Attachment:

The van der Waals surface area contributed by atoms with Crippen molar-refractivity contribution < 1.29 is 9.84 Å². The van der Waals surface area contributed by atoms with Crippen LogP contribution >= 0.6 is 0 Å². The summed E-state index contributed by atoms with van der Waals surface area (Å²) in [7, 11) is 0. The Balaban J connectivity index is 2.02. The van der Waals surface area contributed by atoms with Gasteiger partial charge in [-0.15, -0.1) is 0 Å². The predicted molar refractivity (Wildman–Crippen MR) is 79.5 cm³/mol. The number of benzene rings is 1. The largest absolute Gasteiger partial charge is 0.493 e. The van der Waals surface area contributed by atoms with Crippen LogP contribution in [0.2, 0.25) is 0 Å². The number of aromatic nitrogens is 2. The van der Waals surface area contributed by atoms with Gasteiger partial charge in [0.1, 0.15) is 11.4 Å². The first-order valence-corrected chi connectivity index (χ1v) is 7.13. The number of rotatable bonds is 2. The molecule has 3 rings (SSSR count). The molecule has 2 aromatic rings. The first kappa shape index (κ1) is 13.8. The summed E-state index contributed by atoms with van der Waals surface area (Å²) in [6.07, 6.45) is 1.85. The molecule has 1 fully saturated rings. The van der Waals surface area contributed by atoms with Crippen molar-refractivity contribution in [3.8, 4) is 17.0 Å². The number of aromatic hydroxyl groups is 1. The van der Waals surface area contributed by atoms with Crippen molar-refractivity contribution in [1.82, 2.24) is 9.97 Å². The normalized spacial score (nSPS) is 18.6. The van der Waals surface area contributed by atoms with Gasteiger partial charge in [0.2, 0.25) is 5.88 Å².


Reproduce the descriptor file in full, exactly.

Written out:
The van der Waals surface area contributed by atoms with Crippen molar-refractivity contribution < 1.29 is 9.84 Å². The van der Waals surface area contributed by atoms with Crippen LogP contribution >= 0.6 is 0 Å². The summed E-state index contributed by atoms with van der Waals surface area (Å²) in [7, 11) is 0. The Balaban J connectivity index is 2.02. The van der Waals surface area contributed by atoms with Gasteiger partial charge in [-0.15, -0.1) is 0 Å². The predicted molar refractivity (Wildman–Crippen MR) is 79.5 cm³/mol. The number of benzene rings is 1. The largest absolute Gasteiger partial charge is 0.493 e. The van der Waals surface area contributed by atoms with Crippen LogP contribution in [0.2, 0.25) is 0 Å². The number of aromatic nitrogens is 2. The van der Waals surface area contributed by atoms with Gasteiger partial charge in [0.1, 0.15) is 11.4 Å². The first-order valence-corrected chi connectivity index (χ1v) is 7.13. The number of rotatable bonds is 2. The molecule has 3 rings (SSSR count). The molecule has 2 aromatic rings. The first kappa shape index (κ1) is 13.8. The summed E-state index contributed by atoms with van der Waals surface area (Å²) in [6.07, 6.45) is 1.85. The molecule has 1 fully saturated rings. The van der Waals surface area contributed by atoms with Crippen molar-refractivity contribution in [3.8, 4) is 17.0 Å². The number of aromatic hydroxyl groups is 1. The van der Waals surface area contributed by atoms with Crippen molar-refractivity contribution in [1.82, 2.24) is 9.97 Å². The normalized spacial score (nSPS) is 18.6. The van der Waals surface area contributed by atoms with Gasteiger partial charge in [0.2, 0.25) is 5.88 Å².